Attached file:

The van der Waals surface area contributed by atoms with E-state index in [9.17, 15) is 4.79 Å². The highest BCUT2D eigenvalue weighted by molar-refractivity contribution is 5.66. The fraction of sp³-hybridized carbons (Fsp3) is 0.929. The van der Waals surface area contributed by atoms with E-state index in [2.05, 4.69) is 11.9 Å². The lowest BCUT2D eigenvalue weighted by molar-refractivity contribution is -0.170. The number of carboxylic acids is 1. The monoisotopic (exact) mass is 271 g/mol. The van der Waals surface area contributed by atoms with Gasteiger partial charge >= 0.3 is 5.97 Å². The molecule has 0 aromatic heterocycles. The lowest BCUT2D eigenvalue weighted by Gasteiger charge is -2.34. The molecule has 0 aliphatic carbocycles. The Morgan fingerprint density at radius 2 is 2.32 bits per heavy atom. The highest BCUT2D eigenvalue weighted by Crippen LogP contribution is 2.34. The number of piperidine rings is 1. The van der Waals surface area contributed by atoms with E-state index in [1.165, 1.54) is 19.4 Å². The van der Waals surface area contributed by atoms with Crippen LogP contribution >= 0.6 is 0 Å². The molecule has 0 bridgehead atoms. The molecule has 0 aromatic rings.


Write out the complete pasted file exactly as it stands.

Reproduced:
The van der Waals surface area contributed by atoms with E-state index in [9.17, 15) is 4.79 Å². The highest BCUT2D eigenvalue weighted by molar-refractivity contribution is 5.66. The fraction of sp³-hybridized carbons (Fsp3) is 0.929. The van der Waals surface area contributed by atoms with E-state index in [2.05, 4.69) is 11.9 Å². The lowest BCUT2D eigenvalue weighted by molar-refractivity contribution is -0.170. The number of carboxylic acids is 1. The monoisotopic (exact) mass is 271 g/mol. The van der Waals surface area contributed by atoms with Gasteiger partial charge >= 0.3 is 5.97 Å². The molecule has 0 aromatic heterocycles. The lowest BCUT2D eigenvalue weighted by Gasteiger charge is -2.34. The molecule has 0 aliphatic carbocycles. The Morgan fingerprint density at radius 2 is 2.32 bits per heavy atom. The highest BCUT2D eigenvalue weighted by Crippen LogP contribution is 2.34. The number of piperidine rings is 1. The van der Waals surface area contributed by atoms with E-state index in [1.165, 1.54) is 19.4 Å². The van der Waals surface area contributed by atoms with Crippen LogP contribution >= 0.6 is 0 Å². The molecule has 0 bridgehead atoms. The molecule has 0 aromatic rings.